1. Mmm brodetto – isn´t is great that all the countries that have fish and shellfish have their own version of a fish soup?! The signs say “yes” make that brodetto! It is Friday after all and you know it´s “fish on Friday”! Thanks for your lovely words.

  5. This sounds heavenly!!! I miss fennel 😦
    Shall definitely try this out in the future when near a full range of ingredients again. Thanks for sharing!

  6. Tanya, this is just what I was thinking of making over the weekend! and now I need to look no farther than your recipe! I was so excited to see this; I know it will taste fabulous!! I struggle with getting my mussels cleaned enough tho, it always makes me nervous. Beautiful photo and presentation!

  7. I like your adaptation – with orange and fennel, I’m imagining lovely aromas. and as to the name, the addition of mountain works for me, whereas sealevel soup doesn’t have the same ring about it somehow!

  8. When I first started following your blog, I was sooo impressed by all he exotic dishes you make. Here you go again with something totally new to me and it looks very inviting. I always look forward to seeing what wonderful treats you’re cooking “up in the mountain”! The Big Man must be sooooooo happy! and lucky Donna for being able to enjoy this!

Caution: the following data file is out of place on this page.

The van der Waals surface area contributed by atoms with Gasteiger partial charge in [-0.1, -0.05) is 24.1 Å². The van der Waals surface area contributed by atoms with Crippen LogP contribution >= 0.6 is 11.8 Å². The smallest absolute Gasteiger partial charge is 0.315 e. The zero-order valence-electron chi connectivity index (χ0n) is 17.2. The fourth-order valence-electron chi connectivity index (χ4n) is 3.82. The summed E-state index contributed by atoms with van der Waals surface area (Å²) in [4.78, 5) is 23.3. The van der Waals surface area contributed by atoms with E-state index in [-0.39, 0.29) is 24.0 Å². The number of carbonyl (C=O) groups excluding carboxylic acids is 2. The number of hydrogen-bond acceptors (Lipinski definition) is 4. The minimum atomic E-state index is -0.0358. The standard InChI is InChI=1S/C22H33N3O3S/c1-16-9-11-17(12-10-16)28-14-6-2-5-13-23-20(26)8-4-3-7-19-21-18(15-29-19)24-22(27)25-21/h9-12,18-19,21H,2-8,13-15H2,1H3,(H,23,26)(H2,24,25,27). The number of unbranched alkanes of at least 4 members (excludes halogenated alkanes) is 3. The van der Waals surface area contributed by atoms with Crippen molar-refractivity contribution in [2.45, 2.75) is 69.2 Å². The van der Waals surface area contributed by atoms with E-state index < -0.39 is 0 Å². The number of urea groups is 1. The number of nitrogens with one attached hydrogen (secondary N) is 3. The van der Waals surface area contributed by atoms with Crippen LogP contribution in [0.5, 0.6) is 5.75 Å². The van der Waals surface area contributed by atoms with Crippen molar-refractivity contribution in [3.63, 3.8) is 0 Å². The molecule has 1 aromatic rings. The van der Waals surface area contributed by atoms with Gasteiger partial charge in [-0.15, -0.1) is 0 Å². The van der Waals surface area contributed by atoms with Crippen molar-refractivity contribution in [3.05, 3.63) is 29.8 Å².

9. Hi Chica – I love a good bouillabaisse – all those fish flavours, mixed with a delicate orangey, anisey background flavour… Beautiful! Last time I followed a recipe for a bouillabaisse it said I should use 5 grams of Saffron… FIVE GRAMS! I buy a jar containing 7 little pots, each with 0.1g inside and it’s €11… Crazy!

    1. Saffron is horribly expensive, luckily it is cheaper here. In an emergency (unlike the Spanish who tend to use food colouring) I add a little turmeric which does affect the taste a little, but not in a bad way!

  10. This looks delicious! D-Man loves seafood, but I rarely make it. I actually hated seafood until I came to live in Spain. I could make more of it now, but I’ll admit I have no idea where to begin in terms of the kinds of fish I’ll need (different fish is better for different sauces, stews, wines, etc). But your recipe sounds delectable and easy enough! I’ll tell D-Man about it, and I’ve actually been craving mussels lately!

    1. It is a pretty easy dish to make – or you could just use mussels and do them either in white wine and garlic (possibly a little cream) or with a sofrito…even easier. And if you can find cleaned mussels….hardly any work at all 😉

  11. It is so very late here, I cannot go to sleep and now I am hungry… I have made several trips to the pantry, the refrig and nothing seems to be right! It looks delicious!